in case anyone needs reminding that "USA" has always stood for
"United States of Aggression," here are a forgotten few from February's
In 1897, Teddy Roosevelt stated bluntly, "I should welcome almost any
war, for I think this country needs one." His wait lasted less than a
February 15, 1898 was a muggy Tuesday night in Havana Harbor. Some 350
crew and officers settled in on board the Maine. "At 9:40 p.m., the
ship's forward end abruptly lifted itself from the water," writes author
Tom Miller. "Along the pier, passersby could hear a rumbling explosion.
Within seconds, another eruption-this one deafening and massive-splintered
the bow, sending anything that wasn't battened down, and most that was,
flying more than 200 feet into the air."
The Maine was in Havana Harbor in 1898 on a purportedly
friendly mission. "At a certain point in that spring, (President) McKinley
and the business community began to see that their object, to get Spain
out of Cuba, could not be accomplished without war," writes Howard Zinn,
"and that their accompanying object, the securing of American military and
economic influence in Cuba, could not be left to the Cuban rebels, but
could be ensured only by U.S. intervention."
American newspapers, especially those run by Hearst (New York Journal)
and Pulitzer (New York World), jumped on the Maine explosion
as the ideal justification to drum up public support for a war of
imperialism. "Tabloid headlines depicting Spanish atrocities against
Cubans became commonplace, and the influential papers of both men were
outdoing each other in the sensationalized screaming for war," says
historian Kenneth C. Davis. When Hearst sent artist Frederick Remington to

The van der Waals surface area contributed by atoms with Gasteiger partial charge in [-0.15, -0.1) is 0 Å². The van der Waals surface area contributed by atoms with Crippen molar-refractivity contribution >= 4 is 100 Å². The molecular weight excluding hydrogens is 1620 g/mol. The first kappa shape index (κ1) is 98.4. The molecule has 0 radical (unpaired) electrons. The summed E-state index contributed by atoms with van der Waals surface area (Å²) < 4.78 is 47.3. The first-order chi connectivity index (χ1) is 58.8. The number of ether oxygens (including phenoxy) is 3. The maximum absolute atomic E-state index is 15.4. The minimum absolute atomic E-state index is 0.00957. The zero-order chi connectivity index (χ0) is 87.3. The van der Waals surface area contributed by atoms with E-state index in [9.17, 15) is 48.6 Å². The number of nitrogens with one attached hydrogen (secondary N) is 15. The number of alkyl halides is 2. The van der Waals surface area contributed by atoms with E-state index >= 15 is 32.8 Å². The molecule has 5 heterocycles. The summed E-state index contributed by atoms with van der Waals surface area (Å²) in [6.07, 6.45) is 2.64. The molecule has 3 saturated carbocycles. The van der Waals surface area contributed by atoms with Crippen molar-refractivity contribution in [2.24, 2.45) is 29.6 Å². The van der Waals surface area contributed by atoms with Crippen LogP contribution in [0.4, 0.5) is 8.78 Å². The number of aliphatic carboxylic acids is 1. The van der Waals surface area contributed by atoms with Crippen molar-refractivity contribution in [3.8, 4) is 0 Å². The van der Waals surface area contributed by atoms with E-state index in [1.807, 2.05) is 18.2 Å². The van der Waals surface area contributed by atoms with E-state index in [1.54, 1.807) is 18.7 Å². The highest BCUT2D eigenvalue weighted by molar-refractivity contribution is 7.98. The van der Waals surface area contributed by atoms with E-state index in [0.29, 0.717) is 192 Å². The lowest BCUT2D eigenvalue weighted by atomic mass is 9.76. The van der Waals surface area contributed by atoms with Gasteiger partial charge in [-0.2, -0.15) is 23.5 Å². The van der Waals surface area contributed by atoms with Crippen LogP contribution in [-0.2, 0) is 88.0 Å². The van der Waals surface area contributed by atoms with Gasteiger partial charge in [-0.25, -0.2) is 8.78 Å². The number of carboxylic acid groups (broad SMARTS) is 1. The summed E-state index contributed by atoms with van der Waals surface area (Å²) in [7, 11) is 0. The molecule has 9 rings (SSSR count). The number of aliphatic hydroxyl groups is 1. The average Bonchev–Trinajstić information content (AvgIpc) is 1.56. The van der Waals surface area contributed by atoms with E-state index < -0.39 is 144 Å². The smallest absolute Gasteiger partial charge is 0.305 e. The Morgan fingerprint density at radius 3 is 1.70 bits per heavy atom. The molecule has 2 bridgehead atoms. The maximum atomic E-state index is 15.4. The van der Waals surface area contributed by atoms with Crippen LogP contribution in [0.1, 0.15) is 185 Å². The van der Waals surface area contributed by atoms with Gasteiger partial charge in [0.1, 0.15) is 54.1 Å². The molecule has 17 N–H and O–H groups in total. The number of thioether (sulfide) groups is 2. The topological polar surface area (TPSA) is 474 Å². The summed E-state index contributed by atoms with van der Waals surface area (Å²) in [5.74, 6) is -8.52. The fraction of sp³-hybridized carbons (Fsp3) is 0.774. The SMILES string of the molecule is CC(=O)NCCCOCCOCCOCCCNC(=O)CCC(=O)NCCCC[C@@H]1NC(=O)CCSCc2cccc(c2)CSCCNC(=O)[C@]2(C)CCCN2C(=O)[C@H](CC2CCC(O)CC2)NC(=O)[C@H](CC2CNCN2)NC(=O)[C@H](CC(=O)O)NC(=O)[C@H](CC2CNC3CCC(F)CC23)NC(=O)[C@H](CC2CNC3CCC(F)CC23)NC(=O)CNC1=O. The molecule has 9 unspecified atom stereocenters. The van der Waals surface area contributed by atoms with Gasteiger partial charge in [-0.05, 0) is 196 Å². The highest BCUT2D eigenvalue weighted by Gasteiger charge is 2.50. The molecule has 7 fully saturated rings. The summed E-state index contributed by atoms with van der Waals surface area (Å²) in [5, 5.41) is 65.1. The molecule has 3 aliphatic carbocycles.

Cuba to supply pictures, he reported that he could not find a war. "You
furnish the pictures," Hearst famously replied, "and I'll furnish the
(In 1976, Admiral Hyman Rickover of the U.S. Navy mounted an
investigation of the Maine disaster. Rickover and his team of
experts concluded that the explosion was probably caused by "spontaneous
combustion inside the ship's coal bins," a problem common to ships of that
In the aftermath of the Spanish-American War, the U.S. fought a brutal
war of conquest in the Pacific. By 1900, more than 75,000 American troops
-- three-quarters of the entire U.S. Army -- were sent to the Philippines.
In the face of this overwhelming show of force, the Filipinos turned to
guerrilla warfare. The February 5, 1901 edition of the New York World
shed some light on the U.S. response to guerilla tactics: "Our soldiers
here and there resort to terrible measures with the natives. Captains and
lieutenants are sometimes judges, sheriffs and executioners. 'I don't want
any more prisoners sent into Manila' was the verbal order from the
Governor-General three months ago. It is now the custom to avenge the
death of an American soldier by burning to the ground all the houses, and